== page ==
A monthly column written by an Authorlink contributing editor.

We welcome your questions, comments and input to this page.

ASK THE EDITOR A Gift From the Gods

By Susan Malone

January, 2002

Okay, so you've done everything right.  You wrote, you studied, you went to classes and conferences, joined a writer's workshop, even employed a freelance editor, and revised, revised, revised.  Now, you've done your marketing homework, submitted to the right agents (and possibly even some publishers), haven't bugged them by calling, and still, your queries come back with rejections.  What gives? 

As we've discussed many times, a plethora of elements must be mastered and properly addressed in order to make a successful book (whether fiction or non).  And 95% of the time (we'll talk about the other five percent, which has strictly to do with the mood of the market, in a later column), something is still missing.  I.e., it's the rare writer who can master ALL of the elements and put them together in one manuscript, with no holes or glitches or flatness of folks, etc.  I see so many stories that are almost there, just on the edge, and don't quite make it over the hump.  Editors and agents tell me this over and over as well.  "The plot was great, but the characters, well, I don't know . . ."  Or, "She had great characters, but really no story to tell."  And, what I'm hearing more and more these days: "I really liked it.  The characters and plot and writing were all wonderful, but something, I can't quite put my finger on what, but something wasn't quite right . . . " 

And that "something," in a nutshell, is the magic that makes a book a book.  That element that goes past wonderful characters and page-turning plots, more than just prose that makes you sit back and think, dang, why didn't I write that?  It's that indefinable something that causes some editor to fight for your story through all of the readings and all of the meetings and all of the sales' reps saying, "We can't sell THAT!"

This business has a place for all sorts of writers–for those with enormous talent on the literary end to more journeyman writers within the traditional genres.  But no matter in which category you fall, your book not only has to be up to snuff regarding all of the elements, but has to have that "something special" to boot.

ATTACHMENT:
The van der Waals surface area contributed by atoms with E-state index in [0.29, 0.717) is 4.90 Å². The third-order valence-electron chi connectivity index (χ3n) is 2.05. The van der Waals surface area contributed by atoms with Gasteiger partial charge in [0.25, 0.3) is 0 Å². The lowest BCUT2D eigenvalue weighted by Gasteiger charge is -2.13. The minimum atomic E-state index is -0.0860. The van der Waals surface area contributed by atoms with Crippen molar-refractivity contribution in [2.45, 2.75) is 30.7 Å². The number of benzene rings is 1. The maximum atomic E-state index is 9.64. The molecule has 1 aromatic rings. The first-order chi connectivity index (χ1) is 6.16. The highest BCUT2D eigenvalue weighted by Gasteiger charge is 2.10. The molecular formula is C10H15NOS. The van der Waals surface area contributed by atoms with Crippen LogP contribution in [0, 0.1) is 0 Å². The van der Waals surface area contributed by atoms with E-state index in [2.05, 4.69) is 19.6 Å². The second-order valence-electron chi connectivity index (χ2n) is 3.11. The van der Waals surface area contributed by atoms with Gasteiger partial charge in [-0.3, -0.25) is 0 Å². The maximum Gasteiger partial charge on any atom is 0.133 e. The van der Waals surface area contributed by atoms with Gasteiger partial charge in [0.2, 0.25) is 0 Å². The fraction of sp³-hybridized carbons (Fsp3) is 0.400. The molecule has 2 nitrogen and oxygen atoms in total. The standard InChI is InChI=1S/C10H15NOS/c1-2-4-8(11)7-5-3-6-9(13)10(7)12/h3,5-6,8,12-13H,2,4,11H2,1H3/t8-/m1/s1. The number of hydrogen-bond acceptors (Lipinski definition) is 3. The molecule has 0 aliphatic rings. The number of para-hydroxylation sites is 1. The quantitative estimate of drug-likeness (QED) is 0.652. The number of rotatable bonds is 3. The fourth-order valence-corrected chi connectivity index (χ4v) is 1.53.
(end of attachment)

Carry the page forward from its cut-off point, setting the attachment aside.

The business is just so incredibly competitive these days, and agents and editors are so jaded after reading the nine-millionth manuscript of the season.  To get one's attention, your manuscript must be perfect AND great.

"It must be brilliant," just about every editor and agent I've talked with over the last year has said.  And most add, "And I'm not seeing much brilliance." 

Of course, when asked to define said brilliance, most get sort of glassy eyed and reply, "I'll know it when I see it."  Not terribly helpful to a writer trying to break in, no?

But yet, it can be.  Because what they're talking about is that very magic of which we spoke.  It's that indefinable something, brought about by what we refer to as a book's or story's "moments."  You know 'em when you see 'em. 

And this is one of the hardest elements to teach.  Somewhat like that elusive bird we call "talent," a book's moments must come from within.  They're organic, powerful, and flow out naturally from the very heart of the story.  When they're forced or contrived in any way, not only do they stand out like tomatoes in a potato patch, but the moments are never fully realized in the first place. 

The place to begin, however, is paradoxically where you left off–with learning the art of good storytelling.  This is a left-brain/right-brain endeavor, although we think of creativity as only right-brained.  But that's compartmentalizing something that's holistic by nature. You gotta see the forest AND the trees, and know how the foliage affects not only the sunlight filtering through to the soil, but the shape of the woods as a whole.  You write, then change hats and edit.  You write, then change hats and study/learn.  You apply what you've learned, go a little nuts, and then write some more. 

The more you do this, the better your work becomes.  And suddenly, like an epiphany in the night (or, for the more spiritually inclined, a gift from the gods), a "moment" springs up in your story when you least expect it, taking your own breath away. 

THAT'S when you'll know you've arrived.  And that's when you'll see the magic. 


Susan M. Malone is a Contributing Editor to Authorlink.com, a multi-published author, and owner of a successful editorial service. Ten books she’s edited have been published or sold within the last three years. Check out her listing under Editorial Services, and email her at aaasuz@aol.com